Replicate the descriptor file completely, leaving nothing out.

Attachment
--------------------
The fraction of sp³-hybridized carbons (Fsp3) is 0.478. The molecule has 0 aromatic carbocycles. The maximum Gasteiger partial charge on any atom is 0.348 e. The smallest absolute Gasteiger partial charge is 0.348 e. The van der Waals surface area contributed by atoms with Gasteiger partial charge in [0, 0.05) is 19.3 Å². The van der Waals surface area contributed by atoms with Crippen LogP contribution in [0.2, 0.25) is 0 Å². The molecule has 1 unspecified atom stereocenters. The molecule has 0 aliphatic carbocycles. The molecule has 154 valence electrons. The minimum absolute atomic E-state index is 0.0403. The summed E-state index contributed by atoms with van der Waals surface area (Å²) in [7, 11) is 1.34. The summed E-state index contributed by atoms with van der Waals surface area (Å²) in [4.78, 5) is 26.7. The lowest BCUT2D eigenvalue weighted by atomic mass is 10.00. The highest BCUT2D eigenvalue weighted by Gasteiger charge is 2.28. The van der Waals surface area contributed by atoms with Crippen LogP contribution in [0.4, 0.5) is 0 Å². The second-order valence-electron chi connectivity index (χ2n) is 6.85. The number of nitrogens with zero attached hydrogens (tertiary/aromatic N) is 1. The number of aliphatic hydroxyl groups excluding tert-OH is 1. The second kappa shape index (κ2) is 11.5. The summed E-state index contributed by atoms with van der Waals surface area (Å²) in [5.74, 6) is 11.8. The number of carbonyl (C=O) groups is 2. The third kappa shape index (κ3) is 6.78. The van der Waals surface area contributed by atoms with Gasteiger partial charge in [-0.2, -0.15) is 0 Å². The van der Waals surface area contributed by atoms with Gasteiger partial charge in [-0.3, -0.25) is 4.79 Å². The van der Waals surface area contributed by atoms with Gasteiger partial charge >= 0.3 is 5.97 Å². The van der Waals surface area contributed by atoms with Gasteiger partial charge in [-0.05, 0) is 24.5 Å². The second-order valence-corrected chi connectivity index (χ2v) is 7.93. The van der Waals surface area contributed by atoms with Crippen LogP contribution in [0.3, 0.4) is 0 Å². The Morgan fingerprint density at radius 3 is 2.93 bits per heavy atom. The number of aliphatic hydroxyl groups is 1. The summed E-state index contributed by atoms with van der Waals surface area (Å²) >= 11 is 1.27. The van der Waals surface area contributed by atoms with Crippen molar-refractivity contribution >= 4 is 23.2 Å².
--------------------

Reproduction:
The fraction of sp³-hybridized carbons (Fsp3) is 0.478. The molecule has 0 aromatic carbocycles. The maximum Gasteiger partial charge on any atom is 0.348 e. The smallest absolute Gasteiger partial charge is 0.348 e. The van der Waals surface area contributed by atoms with Gasteiger partial charge in [0, 0.05) is 19.3 Å². The van der Waals surface area contributed by atoms with Crippen LogP contribution in [0.2, 0.25) is 0 Å². The molecule has 1 unspecified atom stereocenters. The molecule has 0 aliphatic carbocycles. The molecule has 154 valence electrons. The minimum absolute atomic E-state index is 0.0403. The summed E-state index contributed by atoms with van der Waals surface area (Å²) in [7, 11) is 1.34. The summed E-state index contributed by atoms with van der Waals surface area (Å²) in [4.78, 5) is 26.7. The lowest BCUT2D eigenvalue weighted by atomic mass is 10.00. The highest BCUT2D eigenvalue weighted by Gasteiger charge is 2.28. The van der Waals surface area contributed by atoms with Crippen LogP contribution in [0.4, 0.5) is 0 Å². The second-order valence-electron chi connectivity index (χ2n) is 6.85. The number of nitrogens with zero attached hydrogens (tertiary/aromatic N) is 1. The number of aliphatic hydroxyl groups excluding tert-OH is 1. The second kappa shape index (κ2) is 11.5. The summed E-state index contributed by atoms with van der Waals surface area (Å²) in [5.74, 6) is 11.8. The number of carbonyl (C=O) groups is 2. The third kappa shape index (κ3) is 6.78. The van der Waals surface area contributed by atoms with Gasteiger partial charge in [-0.2, -0.15) is 0 Å². The van der Waals surface area contributed by atoms with Gasteiger partial charge in [-0.3, -0.25) is 4.79 Å². The van der Waals surface area contributed by atoms with Gasteiger partial charge >= 0.3 is 5.97 Å². The van der Waals surface area contributed by atoms with Gasteiger partial charge in [-0.05, 0) is 24.5 Å². The second-order valence-corrected chi connectivity index (χ2v) is 7.93. The van der Waals surface area contributed by atoms with Crippen LogP contribution in [0.3, 0.4) is 0 Å². The Morgan fingerprint density at radius 3 is 2.93 bits per heavy atom. The number of aliphatic hydroxyl groups is 1. The summed E-state index contributed by atoms with van der Waals surface area (Å²) >= 11 is 1.27. The van der Waals surface area contributed by atoms with Crippen molar-refractivity contribution >= 4 is 23.2 Å².